It has taken a bit of time, but you have finally moved from CAD to BIM and you are thinking, “Right, I’ve got this now.”

Think again.

Due to the uncanny timing and convergence of market conditions, technology innovation, social wants and government needs, a Smart Cities market is emerging on a global scale that dwarfs any previous notion of the value given to data about the built environment. AEC firms are the authors of an enormous amount of that increasingly valuable data, and there is a lot of money to be made by those who recognize its market potential.

Sometimes described as part of a Big Data program, the Smart City initiatives being implemented in many urban environments around the world today require accurate and authenticated data to work properly. This puts a high value on data usually associated with BIM and Smart Buildings.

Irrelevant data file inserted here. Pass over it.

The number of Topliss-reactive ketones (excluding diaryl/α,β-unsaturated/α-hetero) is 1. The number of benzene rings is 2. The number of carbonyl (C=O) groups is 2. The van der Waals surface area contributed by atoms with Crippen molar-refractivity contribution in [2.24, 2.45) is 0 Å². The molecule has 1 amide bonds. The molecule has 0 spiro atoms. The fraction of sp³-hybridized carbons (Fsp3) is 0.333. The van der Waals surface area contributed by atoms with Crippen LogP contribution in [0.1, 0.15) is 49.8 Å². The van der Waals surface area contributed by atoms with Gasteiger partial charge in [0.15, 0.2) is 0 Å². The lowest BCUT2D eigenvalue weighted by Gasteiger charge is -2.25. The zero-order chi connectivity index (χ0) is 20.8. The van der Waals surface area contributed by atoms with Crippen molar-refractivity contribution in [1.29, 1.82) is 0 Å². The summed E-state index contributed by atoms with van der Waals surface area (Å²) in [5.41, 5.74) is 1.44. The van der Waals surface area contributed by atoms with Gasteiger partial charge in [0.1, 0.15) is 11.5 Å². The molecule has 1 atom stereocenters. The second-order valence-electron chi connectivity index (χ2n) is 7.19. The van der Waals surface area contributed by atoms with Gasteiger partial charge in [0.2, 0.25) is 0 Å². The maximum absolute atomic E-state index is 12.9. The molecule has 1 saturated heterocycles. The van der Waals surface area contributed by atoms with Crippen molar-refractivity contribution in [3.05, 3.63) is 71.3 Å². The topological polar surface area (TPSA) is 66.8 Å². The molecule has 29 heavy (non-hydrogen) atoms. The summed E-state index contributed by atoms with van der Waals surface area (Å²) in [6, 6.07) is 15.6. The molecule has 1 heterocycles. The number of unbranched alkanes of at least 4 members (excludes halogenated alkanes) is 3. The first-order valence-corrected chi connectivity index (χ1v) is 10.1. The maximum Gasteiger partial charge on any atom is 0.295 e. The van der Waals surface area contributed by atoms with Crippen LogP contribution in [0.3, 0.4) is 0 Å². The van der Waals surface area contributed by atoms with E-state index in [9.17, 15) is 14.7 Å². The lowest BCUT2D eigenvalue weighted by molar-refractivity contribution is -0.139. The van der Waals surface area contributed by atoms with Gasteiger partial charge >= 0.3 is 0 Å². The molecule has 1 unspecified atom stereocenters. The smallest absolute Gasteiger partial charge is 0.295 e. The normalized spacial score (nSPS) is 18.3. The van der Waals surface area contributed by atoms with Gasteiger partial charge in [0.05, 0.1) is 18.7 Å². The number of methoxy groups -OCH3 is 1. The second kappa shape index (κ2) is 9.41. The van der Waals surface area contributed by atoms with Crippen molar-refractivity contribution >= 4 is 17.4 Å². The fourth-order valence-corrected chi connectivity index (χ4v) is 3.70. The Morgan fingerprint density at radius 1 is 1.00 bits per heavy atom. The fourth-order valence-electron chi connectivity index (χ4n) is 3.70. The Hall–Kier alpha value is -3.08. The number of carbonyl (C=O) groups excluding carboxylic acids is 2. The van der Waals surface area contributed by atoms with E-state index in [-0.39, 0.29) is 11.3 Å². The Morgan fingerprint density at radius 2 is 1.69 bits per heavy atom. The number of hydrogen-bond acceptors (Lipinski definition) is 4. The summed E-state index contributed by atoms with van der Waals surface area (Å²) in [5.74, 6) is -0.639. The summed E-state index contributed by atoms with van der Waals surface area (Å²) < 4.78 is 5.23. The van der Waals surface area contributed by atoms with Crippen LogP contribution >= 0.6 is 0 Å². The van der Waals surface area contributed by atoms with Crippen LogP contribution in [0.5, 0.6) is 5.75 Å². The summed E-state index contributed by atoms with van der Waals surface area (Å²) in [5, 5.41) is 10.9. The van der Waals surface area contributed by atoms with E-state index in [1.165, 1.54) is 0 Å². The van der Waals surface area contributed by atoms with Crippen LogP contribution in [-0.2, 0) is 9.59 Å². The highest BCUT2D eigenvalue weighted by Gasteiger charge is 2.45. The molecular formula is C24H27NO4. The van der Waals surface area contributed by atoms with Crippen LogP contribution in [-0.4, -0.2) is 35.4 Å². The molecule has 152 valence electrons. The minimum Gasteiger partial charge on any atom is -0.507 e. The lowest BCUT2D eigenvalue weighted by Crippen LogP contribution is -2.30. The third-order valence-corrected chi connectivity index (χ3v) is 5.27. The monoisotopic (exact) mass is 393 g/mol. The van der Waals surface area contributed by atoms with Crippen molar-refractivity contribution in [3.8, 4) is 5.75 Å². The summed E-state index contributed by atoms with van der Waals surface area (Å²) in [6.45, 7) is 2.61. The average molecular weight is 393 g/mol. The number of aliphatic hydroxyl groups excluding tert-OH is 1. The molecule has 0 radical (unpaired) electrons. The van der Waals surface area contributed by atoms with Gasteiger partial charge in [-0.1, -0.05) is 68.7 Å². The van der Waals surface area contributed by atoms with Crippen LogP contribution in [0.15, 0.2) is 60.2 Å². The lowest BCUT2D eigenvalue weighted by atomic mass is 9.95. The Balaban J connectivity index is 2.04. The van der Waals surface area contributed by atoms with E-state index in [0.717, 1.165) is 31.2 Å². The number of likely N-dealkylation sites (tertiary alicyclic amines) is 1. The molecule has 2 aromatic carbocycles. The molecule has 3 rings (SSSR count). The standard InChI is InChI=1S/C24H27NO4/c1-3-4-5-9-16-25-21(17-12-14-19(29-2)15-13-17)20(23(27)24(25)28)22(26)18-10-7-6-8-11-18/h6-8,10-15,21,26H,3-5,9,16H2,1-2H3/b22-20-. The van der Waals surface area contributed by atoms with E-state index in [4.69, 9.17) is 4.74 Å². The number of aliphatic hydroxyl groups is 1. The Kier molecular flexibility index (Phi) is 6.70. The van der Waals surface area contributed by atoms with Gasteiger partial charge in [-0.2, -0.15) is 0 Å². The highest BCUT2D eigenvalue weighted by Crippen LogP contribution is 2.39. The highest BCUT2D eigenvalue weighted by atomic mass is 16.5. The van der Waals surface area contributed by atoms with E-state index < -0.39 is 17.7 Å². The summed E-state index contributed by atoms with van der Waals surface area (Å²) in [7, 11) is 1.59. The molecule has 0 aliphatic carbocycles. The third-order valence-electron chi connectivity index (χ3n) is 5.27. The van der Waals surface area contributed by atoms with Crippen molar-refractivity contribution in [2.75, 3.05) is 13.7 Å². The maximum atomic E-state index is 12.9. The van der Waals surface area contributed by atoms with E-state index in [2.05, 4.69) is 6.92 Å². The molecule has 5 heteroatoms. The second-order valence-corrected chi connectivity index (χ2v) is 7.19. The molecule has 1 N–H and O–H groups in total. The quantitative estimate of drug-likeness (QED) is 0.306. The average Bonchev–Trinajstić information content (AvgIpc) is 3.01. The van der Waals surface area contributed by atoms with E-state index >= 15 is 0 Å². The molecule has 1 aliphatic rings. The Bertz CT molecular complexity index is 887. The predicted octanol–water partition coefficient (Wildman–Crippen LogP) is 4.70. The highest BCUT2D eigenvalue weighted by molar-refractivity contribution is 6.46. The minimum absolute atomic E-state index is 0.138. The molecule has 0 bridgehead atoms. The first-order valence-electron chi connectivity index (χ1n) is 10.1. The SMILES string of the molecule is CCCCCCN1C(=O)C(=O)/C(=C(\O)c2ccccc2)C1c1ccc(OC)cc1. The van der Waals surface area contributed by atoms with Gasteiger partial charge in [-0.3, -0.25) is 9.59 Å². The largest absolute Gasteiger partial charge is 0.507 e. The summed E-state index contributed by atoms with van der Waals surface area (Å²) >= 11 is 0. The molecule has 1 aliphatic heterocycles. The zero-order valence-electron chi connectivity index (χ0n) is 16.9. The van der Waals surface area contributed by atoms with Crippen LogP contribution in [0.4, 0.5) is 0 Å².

Think of the Smart City as a network, with each building as a server. In his book, “Connected Sustainable Cities,” Bill Mitchell calls this a “primitive nervous system” for a city; but in the context of a Smart City, these networks are rapidly evolving into something approximating the advanced nervous systems of higher organisms.

If each building has data (BIM for design and construction and Smart Building data in the form of Facility Management/Building Automation) then, when connected to the City Network (Central Nervous System), interesting things begin to happen. AEC data becomes the digital DNA of Smart Cities.  

Many definitions of Smart Cities are emerging, but most have the elements and projects that include a Smart Grid, Smart Buildings, CleanTech and Smart Governance.

Smart Cities are classified in the following matrix:

Energy, Water, Air Quality, Infrastructure, Waste, Public Safety, Education, Healthcare, Green Buildings, Transportation

Specific, Measurable, Achievable, Relevant, and Time-based goals (SMART)